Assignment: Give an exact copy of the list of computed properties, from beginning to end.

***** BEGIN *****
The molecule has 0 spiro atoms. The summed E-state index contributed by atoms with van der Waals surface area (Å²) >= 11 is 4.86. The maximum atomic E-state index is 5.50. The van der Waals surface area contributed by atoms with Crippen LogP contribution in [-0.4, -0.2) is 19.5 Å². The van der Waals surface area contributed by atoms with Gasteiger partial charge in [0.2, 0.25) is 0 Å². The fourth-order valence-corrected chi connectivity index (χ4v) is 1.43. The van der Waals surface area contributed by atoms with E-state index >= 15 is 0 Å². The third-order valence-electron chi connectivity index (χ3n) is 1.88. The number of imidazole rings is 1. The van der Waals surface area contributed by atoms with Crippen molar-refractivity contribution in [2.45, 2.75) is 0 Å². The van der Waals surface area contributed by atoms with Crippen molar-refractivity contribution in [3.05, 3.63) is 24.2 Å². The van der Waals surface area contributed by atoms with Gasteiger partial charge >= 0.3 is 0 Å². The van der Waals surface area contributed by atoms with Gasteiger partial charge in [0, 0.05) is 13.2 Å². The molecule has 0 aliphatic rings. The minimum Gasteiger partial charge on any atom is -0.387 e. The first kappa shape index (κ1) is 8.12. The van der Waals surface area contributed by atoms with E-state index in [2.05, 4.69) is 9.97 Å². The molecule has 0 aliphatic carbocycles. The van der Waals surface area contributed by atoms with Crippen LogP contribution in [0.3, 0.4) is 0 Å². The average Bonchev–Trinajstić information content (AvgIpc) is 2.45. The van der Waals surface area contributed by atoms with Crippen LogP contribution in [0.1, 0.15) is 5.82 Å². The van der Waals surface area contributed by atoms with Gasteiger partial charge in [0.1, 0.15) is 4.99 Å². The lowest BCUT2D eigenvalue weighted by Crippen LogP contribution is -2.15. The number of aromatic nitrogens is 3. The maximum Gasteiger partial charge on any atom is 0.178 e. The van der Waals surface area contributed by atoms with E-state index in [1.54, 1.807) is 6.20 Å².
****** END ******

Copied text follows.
The molecule has 0 spiro atoms. The summed E-state index contributed by atoms with van der Waals surface area (Å²) >= 11 is 4.86. The maximum atomic E-state index is 5.50. The van der Waals surface area contributed by atoms with Crippen LogP contribution in [-0.4, -0.2) is 19.5 Å². The van der Waals surface area contributed by atoms with Gasteiger partial charge in [0.2, 0.25) is 0 Å². The fourth-order valence-corrected chi connectivity index (χ4v) is 1.43. The van der Waals surface area contributed by atoms with E-state index >= 15 is 0 Å². The third-order valence-electron chi connectivity index (χ3n) is 1.88. The number of imidazole rings is 1. The van der Waals surface area contributed by atoms with Crippen molar-refractivity contribution in [2.45, 2.75) is 0 Å². The van der Waals surface area contributed by atoms with Crippen molar-refractivity contribution in [3.05, 3.63) is 24.2 Å². The van der Waals surface area contributed by atoms with Gasteiger partial charge >= 0.3 is 0 Å². The van der Waals surface area contributed by atoms with Gasteiger partial charge in [0, 0.05) is 13.2 Å². The molecule has 0 aliphatic rings. The minimum Gasteiger partial charge on any atom is -0.387 e. The first kappa shape index (κ1) is 8.12. The van der Waals surface area contributed by atoms with E-state index in [2.05, 4.69) is 9.97 Å². The molecule has 0 aliphatic carbocycles. The van der Waals surface area contributed by atoms with Crippen LogP contribution in [0.3, 0.4) is 0 Å². The average Bonchev–Trinajstić information content (AvgIpc) is 2.45. The van der Waals surface area contributed by atoms with Crippen LogP contribution in [0.1, 0.15) is 5.82 Å². The van der Waals surface area contributed by atoms with Gasteiger partial charge in [0.1, 0.15) is 4.99 Å². The lowest BCUT2D eigenvalue weighted by Crippen LogP contribution is -2.15. The number of aromatic nitrogens is 3. The maximum Gasteiger partial charge on any atom is 0.178 e. The van der Waals surface area contributed by atoms with E-state index in [1.54, 1.807) is 6.20 Å².